See­ing change, Huma presses ahead in bat­tle against NCAA

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Ramogi Huma once thought re­form­ing the NCAA would be easy. The decade-old mem­ory makes him laugh.

“I was def­i­nitely delu­sional,” the pres­i­dent of the Na­tional Col­le­giate Play­ers As­so­ci­a­tion says.

As foun­da­tional change to the rot­ted struc­ture of col­lege ath­let­ics has be­come a mat­ter of when, not if, the group Huma founded to ad­vo­cate for col­lege ath­letes re­mains in the mid­dle of the ef­fort.

Huma’s phone rings con­stantly. There are no slow days.

Not af­ter the group helped co­or­di­nate the All Play­ers United move­ment that started in Septem­ber, when foot­ball play­ers wrote #APU on train­ing tape worn dur­ing games to draw na­tional at­ten­tion to a sys­tem stacked against the on-field prod­uct. That sys­tem, re­ally, is de­stroy­ing it­self. Last week, for ex­am­ple, two Univer­sity of Oregon bas­ket­ball play­ers were each sus­pended nine games and or­dered to do­nate $1,800 to char­ity by the NCAA af­ter sell­ing school-is­sued shoes. That ran afoul of NCAA Rule on ex­tra ben­e­fits that, in this twisted world of bu­reau­cratic dou­bletalk, makes sell­ing some­thing that’s been given a griev­ous of­fense.

Not be­cause do­ing so harms col­lege ath­let­ics, but be­cause an ex­tra ben­e­fit is what­ever the NCAA wants it to be in a busi­ness where “cor­po­rate cham­pi­ons” are sa­cred and am­a­teurism’s ev­er­shift­ing def­i­ni­tion is the gospel.

“This high­lights the ex­tent to which the NCAA gets into the lives of th­ese play­ers,” Huma says. “Play­ers, just like other Amer­i­cans, should have the right to ben­e­fit off their value.”

The is­sue of ex­tra ben­e­fits pushed him down the path of re­form. When Huma played line­backer at UCLA, the NCAA sus­pended team­mate Don­nie Ed­wards in 1995 for re­ceiv­ing those neb­u­lous ex­tra ben­e­fits. The ben­e­fit? Money to pur­chase gro­ceries. Back then, Huma ex­pected to con­vince the NCAA to see the er­ror of its ways and — poof! — change would fol­low. He didn’t think it would be much of a fight, not know­ing that logic and ba­sic fair­ness would hold so lit­tle sway with the col­le­giate es­tab­lish­ment. “I was pretty naive,” he says. But Huma sees the years of ef­fort, from the courts to pub­lic per­cep­tion, snow­balling into un­avoid­able change.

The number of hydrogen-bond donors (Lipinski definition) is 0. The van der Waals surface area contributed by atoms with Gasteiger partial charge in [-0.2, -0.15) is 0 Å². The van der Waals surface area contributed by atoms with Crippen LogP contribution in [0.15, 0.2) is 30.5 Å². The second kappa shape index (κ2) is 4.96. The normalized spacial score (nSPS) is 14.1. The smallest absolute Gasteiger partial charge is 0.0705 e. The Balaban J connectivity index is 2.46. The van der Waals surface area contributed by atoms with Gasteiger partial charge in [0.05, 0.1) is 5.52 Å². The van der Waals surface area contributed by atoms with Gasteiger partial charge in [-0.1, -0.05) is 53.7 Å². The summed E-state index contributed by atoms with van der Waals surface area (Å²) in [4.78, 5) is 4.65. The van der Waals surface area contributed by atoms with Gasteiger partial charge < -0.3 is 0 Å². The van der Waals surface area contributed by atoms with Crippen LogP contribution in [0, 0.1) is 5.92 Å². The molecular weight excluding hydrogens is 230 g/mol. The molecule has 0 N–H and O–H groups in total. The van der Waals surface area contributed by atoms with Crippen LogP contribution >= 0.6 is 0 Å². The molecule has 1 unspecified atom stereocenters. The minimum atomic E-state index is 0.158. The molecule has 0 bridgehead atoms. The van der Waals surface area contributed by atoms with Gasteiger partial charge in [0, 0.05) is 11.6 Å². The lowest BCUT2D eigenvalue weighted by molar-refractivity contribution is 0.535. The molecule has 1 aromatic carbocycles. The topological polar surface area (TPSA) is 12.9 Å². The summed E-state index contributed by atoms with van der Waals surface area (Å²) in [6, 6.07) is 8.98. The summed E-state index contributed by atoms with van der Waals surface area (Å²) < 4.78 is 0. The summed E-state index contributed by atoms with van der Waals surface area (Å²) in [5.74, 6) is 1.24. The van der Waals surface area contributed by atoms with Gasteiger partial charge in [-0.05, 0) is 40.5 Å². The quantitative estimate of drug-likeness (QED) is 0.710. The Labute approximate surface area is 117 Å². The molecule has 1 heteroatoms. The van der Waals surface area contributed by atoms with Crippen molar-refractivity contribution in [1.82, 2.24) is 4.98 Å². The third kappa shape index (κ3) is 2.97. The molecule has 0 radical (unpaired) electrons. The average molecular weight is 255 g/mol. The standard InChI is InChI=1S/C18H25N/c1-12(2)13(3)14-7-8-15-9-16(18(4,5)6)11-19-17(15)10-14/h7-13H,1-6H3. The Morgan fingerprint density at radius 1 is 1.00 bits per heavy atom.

In Septem­ber, Elec­tronic Arts and the Col­le­giate Li­cens­ing Cor­po­ra­tion agreed to pay cur­rent and for­mer ath­letes $40 mil­lion to set­tle a law­suit over use of their like­nesses in video games.

Ear­lier this month, the NCAA and plain­tiffs in a law­suit ac­cus­ing the or­ga­ni­za­tion of not do­ing enough to pro­tect ath­letes from con­cus­sions started me­di­a­tion. At least three other law­suits are

Bos­ton in the ALCS last month.

The choice? Brad Aus­mus, a for­mer big-league catcher who ended his 18-year play­ing ca­reer only in 2010. Aus­mus served three years as a spe­cial as­sis­tant with the San Diego Padres af­ter re­tir­ing. That’s the ex­tent of his re­sume. But even teams like the Tigers, who are primed to com­pete for ti­tles year-in and year-out, have de­cided that’s enough to suc­ceed in the mod­ern game. There are plenty of ex­am­ples prov­ing that di­rec­tion makes sense.

St. Louis Car­di­nals man­ager Mike Ma­theny had a re­sume sim­i­lar to Aus­mus’ when he took over for the leg­endary Tony LaRussa fol­low­ing that club’s 2011 World Se­ries ti­tle. And yet, de­spite never hav­ing man­aged at any level or even coached in the ma­jors, Ma­theny, 43, pi­loted St. Louis to 185 wins over the past two sea­sons and this year’s Na­tional League pen­nant.

“To a cer­tain ex­tent, you re­ally don’t need that ex­pe­ri­ence at all,” said Will Clark, a six-time All-Star first base­man and now a spe­cial as­sis­tant for the San Fran­cisco Gi­ants. “The rea­son is you’re sur­round­ing your­self with a bench coach and a hit­ting in­struc­tor and guys who’ve prob­a­bly been around base­ball just as much as you have, if not longer.